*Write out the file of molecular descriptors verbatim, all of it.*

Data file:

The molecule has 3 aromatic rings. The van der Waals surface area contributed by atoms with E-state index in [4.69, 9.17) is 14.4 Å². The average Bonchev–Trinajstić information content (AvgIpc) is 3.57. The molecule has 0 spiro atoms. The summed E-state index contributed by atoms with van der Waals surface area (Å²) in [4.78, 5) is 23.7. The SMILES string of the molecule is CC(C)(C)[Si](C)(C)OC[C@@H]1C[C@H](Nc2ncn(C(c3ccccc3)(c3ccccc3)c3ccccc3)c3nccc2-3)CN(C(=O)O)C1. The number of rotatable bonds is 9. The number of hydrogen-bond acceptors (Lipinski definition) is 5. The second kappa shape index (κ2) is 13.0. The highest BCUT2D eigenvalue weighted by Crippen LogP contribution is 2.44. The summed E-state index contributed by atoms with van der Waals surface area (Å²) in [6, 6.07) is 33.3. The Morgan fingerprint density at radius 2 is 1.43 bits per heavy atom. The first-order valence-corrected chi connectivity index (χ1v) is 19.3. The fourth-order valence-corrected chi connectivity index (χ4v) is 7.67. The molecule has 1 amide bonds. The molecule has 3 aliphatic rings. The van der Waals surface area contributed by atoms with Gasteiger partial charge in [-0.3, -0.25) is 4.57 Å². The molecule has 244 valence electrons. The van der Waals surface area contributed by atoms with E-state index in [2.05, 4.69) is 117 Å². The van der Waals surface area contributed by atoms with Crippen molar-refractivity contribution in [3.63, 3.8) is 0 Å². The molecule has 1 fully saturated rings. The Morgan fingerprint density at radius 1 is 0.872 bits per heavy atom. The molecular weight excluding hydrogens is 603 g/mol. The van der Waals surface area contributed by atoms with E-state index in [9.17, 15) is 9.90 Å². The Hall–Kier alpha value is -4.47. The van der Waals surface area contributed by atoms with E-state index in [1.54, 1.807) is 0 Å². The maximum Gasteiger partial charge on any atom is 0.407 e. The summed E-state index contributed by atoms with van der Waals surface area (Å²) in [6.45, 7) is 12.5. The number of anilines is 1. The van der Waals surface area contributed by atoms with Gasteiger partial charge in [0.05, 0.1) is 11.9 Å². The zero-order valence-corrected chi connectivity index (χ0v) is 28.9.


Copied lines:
The molecule has 3 aromatic rings. The van der Waals surface area contributed by atoms with E-state index in [4.69, 9.17) is 14.4 Å². The average Bonchev–Trinajstić information content (AvgIpc) is 3.57. The molecule has 0 spiro atoms. The summed E-state index contributed by atoms with van der Waals surface area (Å²) in [4.78, 5) is 23.7. The SMILES string of the molecule is CC(C)(C)[Si](C)(C)OC[C@@H]1C[C@H](Nc2ncn(C(c3ccccc3)(c3ccccc3)c3ccccc3)c3nccc2-3)CN(C(=O)O)C1. The number of rotatable bonds is 9. The number of hydrogen-bond acceptors (Lipinski definition) is 5. The second kappa shape index (κ2) is 13.0. The highest BCUT2D eigenvalue weighted by Crippen LogP contribution is 2.44. The summed E-state index contributed by atoms with van der Waals surface area (Å²) in [6, 6.07) is 33.3. The Morgan fingerprint density at radius 2 is 1.43 bits per heavy atom. The first-order valence-corrected chi connectivity index (χ1v) is 19.3. The fourth-order valence-corrected chi connectivity index (χ4v) is 7.67. The molecule has 1 amide bonds. The molecule has 3 aliphatic rings. The van der Waals surface area contributed by atoms with Gasteiger partial charge in [-0.3, -0.25) is 4.57 Å². The molecule has 244 valence electrons. The van der Waals surface area contributed by atoms with E-state index in [2.05, 4.69) is 117 Å². The van der Waals surface area contributed by atoms with Crippen molar-refractivity contribution in [3.63, 3.8) is 0 Å². The molecule has 1 fully saturated rings. The Morgan fingerprint density at radius 1 is 0.872 bits per heavy atom. The molecular weight excluding hydrogens is 603 g/mol. The van der Waals surface area contributed by atoms with E-state index in [9.17, 15) is 9.90 Å². The Hall–Kier alpha value is -4.47. The van der Waals surface area contributed by atoms with E-state index in [1.54, 1.807) is 0 Å². The maximum Gasteiger partial charge on any atom is 0.407 e. The summed E-state index contributed by atoms with van der Waals surface area (Å²) in [6.45, 7) is 12.5. The number of anilines is 1. The van der Waals surface area contributed by atoms with Gasteiger partial charge in [0.05, 0.1) is 11.9 Å². The zero-order valence-corrected chi connectivity index (χ0v) is 28.9.